I put my hand on his skinny arm and thanked him.
He smiled and walked away before I could say anything else.

Change in plans.

I walked into the 24 hour service supermarket and bought a cheese and ham sandwich, a pear juice and an apple and decided that I owed this man dinner.
On a day where everything that could go wrong did, where my friends had disappointed me and where I’d faced more than one act of selfishness… This man had shown me the only act of kindness I'd received all day.
I found the man feeding a dog and putting bread on the floor for the pigeons. I saw the surprise register on his face as I sat next to him on the bench and asked him his name.
“So you’re not in a hurry after all” He said with a smirk
I shook my head bashfully and offered him the plastic bag with my good intentions. I was shocked when he refused to accept my kindness and felt embarrassed for having assumed that he needed my charity. He proceeded to explain that he had enough money to feed himself and that he didn’t roam the streets because he had to. My interested amounted as I realized that there was more to the man than his appearance.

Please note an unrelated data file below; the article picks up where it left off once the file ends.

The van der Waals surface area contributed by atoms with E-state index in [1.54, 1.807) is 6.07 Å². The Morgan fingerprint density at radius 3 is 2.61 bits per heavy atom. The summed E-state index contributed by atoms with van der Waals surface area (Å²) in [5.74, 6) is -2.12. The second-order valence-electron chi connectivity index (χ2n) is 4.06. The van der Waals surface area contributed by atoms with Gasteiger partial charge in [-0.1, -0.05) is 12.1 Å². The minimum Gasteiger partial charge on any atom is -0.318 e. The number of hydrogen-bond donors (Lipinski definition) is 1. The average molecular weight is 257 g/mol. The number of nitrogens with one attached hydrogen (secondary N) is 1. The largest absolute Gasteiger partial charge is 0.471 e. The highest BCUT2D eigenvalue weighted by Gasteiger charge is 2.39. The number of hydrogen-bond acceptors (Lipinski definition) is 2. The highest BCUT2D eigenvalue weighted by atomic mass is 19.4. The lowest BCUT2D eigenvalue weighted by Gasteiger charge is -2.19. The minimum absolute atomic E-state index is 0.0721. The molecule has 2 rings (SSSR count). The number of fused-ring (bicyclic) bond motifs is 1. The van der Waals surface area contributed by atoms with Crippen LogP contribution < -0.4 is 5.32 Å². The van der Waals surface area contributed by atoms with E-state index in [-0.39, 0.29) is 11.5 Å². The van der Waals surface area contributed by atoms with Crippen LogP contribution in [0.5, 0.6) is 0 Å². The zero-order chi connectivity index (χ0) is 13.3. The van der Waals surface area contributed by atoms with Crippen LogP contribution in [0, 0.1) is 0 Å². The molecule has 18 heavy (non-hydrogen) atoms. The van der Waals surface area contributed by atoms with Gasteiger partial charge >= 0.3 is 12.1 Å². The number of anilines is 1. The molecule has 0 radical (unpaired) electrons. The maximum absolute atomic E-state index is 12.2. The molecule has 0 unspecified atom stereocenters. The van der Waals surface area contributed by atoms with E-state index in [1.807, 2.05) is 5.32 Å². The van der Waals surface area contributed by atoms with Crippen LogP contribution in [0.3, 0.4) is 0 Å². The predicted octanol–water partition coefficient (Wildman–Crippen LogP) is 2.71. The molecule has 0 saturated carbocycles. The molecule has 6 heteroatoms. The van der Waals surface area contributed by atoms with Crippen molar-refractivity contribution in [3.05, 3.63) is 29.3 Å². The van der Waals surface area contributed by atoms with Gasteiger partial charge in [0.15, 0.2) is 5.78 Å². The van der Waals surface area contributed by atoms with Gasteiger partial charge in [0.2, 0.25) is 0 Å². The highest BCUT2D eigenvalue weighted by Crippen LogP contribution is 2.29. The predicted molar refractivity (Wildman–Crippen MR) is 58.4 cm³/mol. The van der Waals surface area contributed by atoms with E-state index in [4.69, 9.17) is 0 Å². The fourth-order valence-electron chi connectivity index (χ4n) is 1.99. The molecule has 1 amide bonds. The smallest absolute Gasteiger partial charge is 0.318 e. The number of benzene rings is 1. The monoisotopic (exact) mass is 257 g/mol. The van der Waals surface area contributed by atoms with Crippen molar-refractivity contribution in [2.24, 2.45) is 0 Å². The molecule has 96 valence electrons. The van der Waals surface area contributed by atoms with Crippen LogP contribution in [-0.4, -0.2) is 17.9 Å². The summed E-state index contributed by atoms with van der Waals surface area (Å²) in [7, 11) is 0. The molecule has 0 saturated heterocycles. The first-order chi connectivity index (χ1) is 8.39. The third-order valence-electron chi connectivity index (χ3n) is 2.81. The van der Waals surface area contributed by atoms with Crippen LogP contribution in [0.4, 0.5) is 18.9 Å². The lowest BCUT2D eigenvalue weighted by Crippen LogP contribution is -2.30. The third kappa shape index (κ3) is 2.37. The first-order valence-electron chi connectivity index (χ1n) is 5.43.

His name is Luis Filipe,
He is 57 years old and when he was my age he had an adventure with a woman he didn’t love to spite the one that he did. She fell pregnant and he became the father of a little girl.
The mother of this child was independent and chose to raise the child on her own, only allowing his presence as an outsider.
He fell in love with this child that grew to be spoilt and mistreated her father and the one woman that treated him with love and respect, his mother, died only four months before. The woman he loved got married to someone else and he dedicated his life to the daughter that never accepted her father.
His daughter who is a selfish brat and yet whom is described with the utmost of love and care, after various mental problems decided to shut her father out six months before.